Virata Parvam Movie Review
Sai Pallavi and Rana starrer “Virata Parvam” has generated a tremendous craze since the first teaser was released two years ago. The hype around it reached high with Sai Pallavi coming under the spotlight recently. Actors like Venkatesh praised Sai Pallavi and declared that she would walk away with a national award. Such has been the buzz.
Has the film really lived up to this hype? Let’s find out…
The story is set in the 1990s. Vennela (Sai Pallavi) lives in a village near Warangal. She falls in love with Aranya aka Ravanna (Rana) as soon as she starts reading his poetry. Ravanna is a committed Naxalite leader who shuns all bonds.
When Vennela comes to him running away from home and expresses her love, he doesn’t reciprocate. But Vennela is ready to join in his cause, is even ready to die for him.
Will their love succeed when police are planning covert operations to nab Ravanna and when other Naxal leaders express their reservations about Vennela joining their team without due process?
To say that Sai Pallavi is terrific is an understatement. The immensely talented actress lives in the role. She is the soul of the film. Frankly, Rana doesn’t get much space in the first half of the film. It is her journey and her performance that dominates throughout.
To his credit, Rana lets Sai Pallavi do everything. He plays his role with all sincerity. However, his appearance (as the film was in the making for a long time and due to his health issues) lacks consistency.
Among other actors, Sai Chand, Nandita Das, and Zarina Wahab give the best.
Music director Suresh Bobbili has come up with songs that flow with the theme. The cinematography is another excellent aspect of the technical prowess the film possesses. Dialogues are neat. The editing should have been sharper.
Sai Pallavi’s mesmerizing performance
The ending of the story
Some touching moments
In Mahabharata, Pandavas in their exile get prepared for their final war. This chapter is known as “Virata Parvam”. There’s a connection between Mahabharata with the theme of director Venu Udugala’s film. Hence the title.
The film is primarily a love story but we see other points like Naxalism, covert operations, and ideological differences. Inspired by the life of Sarala, Venu Udugula wrote the story of “Virata Pravam”. Sai Pallavi’s character is loosely based on Sarala, whose love story with a Naxalite leader became a topic in the bygone era.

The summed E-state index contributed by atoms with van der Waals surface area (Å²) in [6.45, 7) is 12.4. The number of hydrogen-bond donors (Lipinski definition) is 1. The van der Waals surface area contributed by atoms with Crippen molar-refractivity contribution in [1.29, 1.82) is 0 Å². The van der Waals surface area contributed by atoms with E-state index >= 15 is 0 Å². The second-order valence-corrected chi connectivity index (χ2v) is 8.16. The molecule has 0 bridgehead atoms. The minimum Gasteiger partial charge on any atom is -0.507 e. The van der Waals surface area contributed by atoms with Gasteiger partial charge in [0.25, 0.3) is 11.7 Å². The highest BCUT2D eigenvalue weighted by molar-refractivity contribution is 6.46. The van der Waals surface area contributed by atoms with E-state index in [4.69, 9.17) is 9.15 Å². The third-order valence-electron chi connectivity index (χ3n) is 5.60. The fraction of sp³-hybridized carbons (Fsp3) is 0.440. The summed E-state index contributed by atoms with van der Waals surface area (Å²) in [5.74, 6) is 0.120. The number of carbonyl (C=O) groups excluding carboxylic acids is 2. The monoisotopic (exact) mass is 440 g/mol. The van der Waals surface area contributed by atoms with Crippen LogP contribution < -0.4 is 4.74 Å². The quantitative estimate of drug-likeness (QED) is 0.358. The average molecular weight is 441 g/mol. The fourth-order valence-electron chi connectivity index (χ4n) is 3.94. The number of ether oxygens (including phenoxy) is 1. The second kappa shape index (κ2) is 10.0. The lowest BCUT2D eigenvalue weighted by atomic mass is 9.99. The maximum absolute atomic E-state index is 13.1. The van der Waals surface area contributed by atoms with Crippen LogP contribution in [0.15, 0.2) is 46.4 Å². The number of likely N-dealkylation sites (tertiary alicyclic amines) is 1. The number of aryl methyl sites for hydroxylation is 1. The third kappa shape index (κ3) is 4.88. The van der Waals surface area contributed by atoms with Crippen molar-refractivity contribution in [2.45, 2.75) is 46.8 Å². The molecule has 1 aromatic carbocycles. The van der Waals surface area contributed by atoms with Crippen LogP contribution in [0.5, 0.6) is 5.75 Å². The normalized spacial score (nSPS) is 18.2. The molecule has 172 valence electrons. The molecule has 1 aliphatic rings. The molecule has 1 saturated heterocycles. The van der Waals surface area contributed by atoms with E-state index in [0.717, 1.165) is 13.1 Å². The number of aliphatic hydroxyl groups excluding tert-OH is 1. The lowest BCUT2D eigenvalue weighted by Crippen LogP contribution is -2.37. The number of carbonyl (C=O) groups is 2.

The first half of the film is devoted to Sai Pallavi’s efforts to reach Rana, her travails, and tribulations. This part has some engaging moments, but it is too lengthy and repetitive.
As we have said before about the title, the real drama in the story happens when Sai Pallavi joins Rana’s team and that takes their story to a dramatic turn leading to an explosive culmination. The climax portions have made a huge difference.
The biggest problem is that the director has narrated more like a docu-drama than as an emotional film. Films with a Naxalism backdrop in the past have explored much of the content that we get to see in “Virata Parvam”. Krishna Vamsi’s “Sindhooram” featured many such moments. So, Venu Udugula should have curtailed them and shifted to the real drama.
Rana’s portions as a Naxalite leader are superficial. The shootout episodes are substandard. There is no stunning action. Nor are they unique. Agreed that the sole intention of the story is not to package it as an action drama but as an emotional story. Then, the shift should have been in that way.
The suspicious entry of Sai Pallavi and the connecting scenes are handled interestingly in the final part. But the same deft handling goes missing in other parts. Hence, the overall effect, despite the film’s honest treatment and efforts, is not that effective.
Venu Udugula provides the best part in the final episode and a couple of emotional moments. Though he has avoided clichés in many places, he should have made it tighter for a better effect.
On the whole, ‘Virata Parvam’ has the right intentions, honest narrative, terrific performances, and above all the magical Sai Pallavi. But it also misses the opportunity to provide a riveting drama. Despite honesty, the film is a mixed bag: some portions are good, some are so-so. It may not appeal to regular audiences due to its docudrama nature.
Bottom line: Sai Pallavi’s show